Beethovenbe

David Levy, a professor of music at Wake Forest University, celebrates the announcement of Beethoven Rocks Winston-Salem in style, Thursday at the Milton Rhodes Center for the Arts.

Some birthdays take longer to celebrate. Winston-Salem’s arts organizations — 32 of them so far — have joined a yearlong celebration of the 250th birthday of composer Ludwig von Beethoven, an effort called “Beethoven Rocks Winston-Salem” that promises to be exciting and uplifting. It’s part of a worldwide initiative led by organizers in Bonn, Germany, the city of Beethoven’s birth, to recognize his lasting, influential contributions to music and art.

“This collaboration is a grass-roots effort that brings people together who are involved in every aspect of the arts in our community, including music, film, dance and literature,” said Mary Beth Johnson, one of the organizers of the effort and chief operating officer for the Winston-Salem Symphony, during a press conference at the Milton Rhodes Center for the Arts last week.

“We’re still hearing from groups, and even businesses, that have heard about our plans and want to get involved,” she said. That’s good. It’s certain that the contributions of Winston-Salem’s talented arts community — through organizations that include Bookmarks, Authoring Action, Sawtooth, SECCA, UNC School of the Arts and Winston-Salem Recreation and Parks — will be inspired and inspiring. But we still hope more artists and organizations will find ways to participate. It sounds like a big deal, and a whole lot of fun.

Plans call for at least one event during each month of 2020, organizer James Allbritten, the general and artistic director of Piedmont Opera, said. The first, Beethoven’s Liederabend, will be held at 7 p.m. Thursday at Wake Forest University. It features Steven Scheschareg, a bass-baritone from Vienna, Austria, and Peter Kairoff, pianist, chair and professor from the WFU Department of Music. The concert is free.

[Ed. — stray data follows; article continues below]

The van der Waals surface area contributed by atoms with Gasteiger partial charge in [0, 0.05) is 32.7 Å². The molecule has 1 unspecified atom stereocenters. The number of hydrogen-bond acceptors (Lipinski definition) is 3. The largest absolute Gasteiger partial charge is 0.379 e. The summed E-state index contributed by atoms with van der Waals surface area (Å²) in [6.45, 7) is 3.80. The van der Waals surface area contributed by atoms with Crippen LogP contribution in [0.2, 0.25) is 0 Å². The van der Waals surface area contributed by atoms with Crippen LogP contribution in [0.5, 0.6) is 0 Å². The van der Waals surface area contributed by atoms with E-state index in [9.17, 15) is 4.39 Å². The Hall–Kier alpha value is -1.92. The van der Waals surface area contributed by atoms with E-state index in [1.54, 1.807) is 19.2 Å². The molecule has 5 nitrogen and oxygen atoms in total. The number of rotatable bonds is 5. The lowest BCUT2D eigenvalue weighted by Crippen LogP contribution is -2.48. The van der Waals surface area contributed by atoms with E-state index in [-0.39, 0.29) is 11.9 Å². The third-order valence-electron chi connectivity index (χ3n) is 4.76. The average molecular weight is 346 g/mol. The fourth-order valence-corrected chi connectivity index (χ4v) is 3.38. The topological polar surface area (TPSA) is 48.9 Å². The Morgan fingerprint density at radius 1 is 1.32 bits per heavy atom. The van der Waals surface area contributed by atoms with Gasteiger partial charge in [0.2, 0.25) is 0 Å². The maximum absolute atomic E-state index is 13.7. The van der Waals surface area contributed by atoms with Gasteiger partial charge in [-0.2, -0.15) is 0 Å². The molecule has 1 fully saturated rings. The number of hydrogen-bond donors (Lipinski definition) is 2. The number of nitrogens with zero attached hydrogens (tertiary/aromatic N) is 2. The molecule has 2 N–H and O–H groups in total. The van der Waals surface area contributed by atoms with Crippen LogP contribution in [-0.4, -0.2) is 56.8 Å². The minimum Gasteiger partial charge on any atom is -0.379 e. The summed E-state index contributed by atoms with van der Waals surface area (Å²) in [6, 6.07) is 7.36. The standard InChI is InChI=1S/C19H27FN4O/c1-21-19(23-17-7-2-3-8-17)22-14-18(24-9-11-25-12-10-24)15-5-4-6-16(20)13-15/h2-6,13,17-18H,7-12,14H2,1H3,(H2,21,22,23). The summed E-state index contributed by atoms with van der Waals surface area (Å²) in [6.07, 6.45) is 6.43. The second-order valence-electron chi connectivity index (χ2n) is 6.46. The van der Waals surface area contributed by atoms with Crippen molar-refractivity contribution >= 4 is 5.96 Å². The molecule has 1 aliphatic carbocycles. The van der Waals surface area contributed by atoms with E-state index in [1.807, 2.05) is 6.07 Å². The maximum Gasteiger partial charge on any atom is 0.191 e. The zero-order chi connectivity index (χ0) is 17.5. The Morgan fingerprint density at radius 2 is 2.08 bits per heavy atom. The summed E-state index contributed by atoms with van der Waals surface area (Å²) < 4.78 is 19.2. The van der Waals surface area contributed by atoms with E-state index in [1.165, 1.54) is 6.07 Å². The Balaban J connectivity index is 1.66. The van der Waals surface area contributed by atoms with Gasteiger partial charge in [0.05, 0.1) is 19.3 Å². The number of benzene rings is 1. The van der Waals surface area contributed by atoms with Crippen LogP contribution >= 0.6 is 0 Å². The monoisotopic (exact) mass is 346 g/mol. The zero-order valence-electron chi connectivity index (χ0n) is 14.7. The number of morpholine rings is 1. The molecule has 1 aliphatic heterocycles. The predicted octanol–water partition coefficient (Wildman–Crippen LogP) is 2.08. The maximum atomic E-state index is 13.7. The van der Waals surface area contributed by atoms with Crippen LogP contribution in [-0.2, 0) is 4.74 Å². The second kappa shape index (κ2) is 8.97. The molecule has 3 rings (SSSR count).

Later this year, the Piedmont Wind Symphony will perform “Extreme Beethoven,” and the Piedmont Opera and the Winston-Salem Symphony will collaborate on “Fidelio,” Beethoven’s only opera, in the fall.

In addition to musical concerts, Aperture Cinema will show the documentary films “In Search of Beethoven” and “Concerto: A Beethoven Journey,” as well as the feature film “Immortal Beloved.”

For more information and a list of events, go online to www.MBWSPresents.org

Mercedes-Benz of Winston-Salem deserves our gratitude as the presenting sponsor of Beethoven Rocks. Company president David Neill said that he’d been looking for a project that would benefit the community as a way to celebrate his company’s 50th anniversary year, so he leapt at this opportunity.

“Art is the fabric that weaves us together and makes this a great community,” Neill said. Amen to that. An initiative like this takes a lot of planning to execute well, and we have no doubt that our local arts community can pull it off in style. We hope organizers will extend their reach as far as possible. There’s no reason a little street busking couldn’t be thrown in.

It’s difficult to imagine a more universally acclaimed artistic figure for a widespread collaborative effort like this, either. The first four notes of Beethoven’s Fifth Symphony comprise what is likely the most well-known musical phrase in human history. His sophisticated and innovative compositions are filled with every passionate facet of the human experience. His musical genius has influenced not only classical and romantic period music, but probably every other genre.

“It’s interesting to note the older and more isolated he got, the more profound his artistic output was,” David Levy, a world-renowned expert and music professor at Wake Forest University said. “There’s something in Beethoven that touches everyone.”

We agree. So tell Tchaikovsky the news: for the next year, the City of Arts and Innovation will join the world in celebrating Beethoven.

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